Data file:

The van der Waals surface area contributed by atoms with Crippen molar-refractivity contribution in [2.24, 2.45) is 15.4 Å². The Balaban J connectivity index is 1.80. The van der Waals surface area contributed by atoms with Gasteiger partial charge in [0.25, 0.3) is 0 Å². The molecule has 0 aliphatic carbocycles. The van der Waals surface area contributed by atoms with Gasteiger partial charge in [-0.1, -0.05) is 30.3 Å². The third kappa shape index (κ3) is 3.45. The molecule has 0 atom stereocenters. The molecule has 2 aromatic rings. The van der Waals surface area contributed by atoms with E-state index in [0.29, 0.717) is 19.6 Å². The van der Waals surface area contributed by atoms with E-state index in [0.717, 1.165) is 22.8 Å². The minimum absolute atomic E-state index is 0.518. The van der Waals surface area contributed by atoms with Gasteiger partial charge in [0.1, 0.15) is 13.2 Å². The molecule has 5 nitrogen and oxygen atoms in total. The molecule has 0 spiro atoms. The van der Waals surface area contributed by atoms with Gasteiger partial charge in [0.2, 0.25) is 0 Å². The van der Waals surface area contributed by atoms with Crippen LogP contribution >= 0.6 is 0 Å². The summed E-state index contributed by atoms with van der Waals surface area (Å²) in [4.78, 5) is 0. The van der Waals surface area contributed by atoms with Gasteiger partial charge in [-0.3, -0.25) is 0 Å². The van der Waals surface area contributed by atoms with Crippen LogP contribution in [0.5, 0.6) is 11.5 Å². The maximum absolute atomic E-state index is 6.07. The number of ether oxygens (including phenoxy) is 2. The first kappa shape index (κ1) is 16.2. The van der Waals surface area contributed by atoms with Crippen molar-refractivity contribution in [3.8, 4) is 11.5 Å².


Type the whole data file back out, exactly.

The van der Waals surface area contributed by atoms with Crippen molar-refractivity contribution in [2.24, 2.45) is 15.4 Å². The Balaban J connectivity index is 1.80. The van der Waals surface area contributed by atoms with Gasteiger partial charge in [0.25, 0.3) is 0 Å². The molecule has 0 aliphatic carbocycles. The van der Waals surface area contributed by atoms with Gasteiger partial charge in [-0.1, -0.05) is 30.3 Å². The third kappa shape index (κ3) is 3.45. The molecule has 0 atom stereocenters. The molecule has 2 aromatic rings. The van der Waals surface area contributed by atoms with E-state index in [0.29, 0.717) is 19.6 Å². The van der Waals surface area contributed by atoms with E-state index in [0.717, 1.165) is 22.8 Å². The minimum absolute atomic E-state index is 0.518. The van der Waals surface area contributed by atoms with Gasteiger partial charge in [0.1, 0.15) is 13.2 Å². The molecule has 5 nitrogen and oxygen atoms in total. The molecule has 0 spiro atoms. The van der Waals surface area contributed by atoms with Gasteiger partial charge in [0.2, 0.25) is 0 Å². The van der Waals surface area contributed by atoms with Crippen LogP contribution >= 0.6 is 0 Å². The summed E-state index contributed by atoms with van der Waals surface area (Å²) in [4.78, 5) is 0. The van der Waals surface area contributed by atoms with Gasteiger partial charge in [-0.3, -0.25) is 0 Å². The van der Waals surface area contributed by atoms with Crippen LogP contribution in [0.5, 0.6) is 11.5 Å². The maximum absolute atomic E-state index is 6.07. The number of ether oxygens (including phenoxy) is 2. The first kappa shape index (κ1) is 16.2. The van der Waals surface area contributed by atoms with Crippen molar-refractivity contribution in [3.8, 4) is 11.5 Å².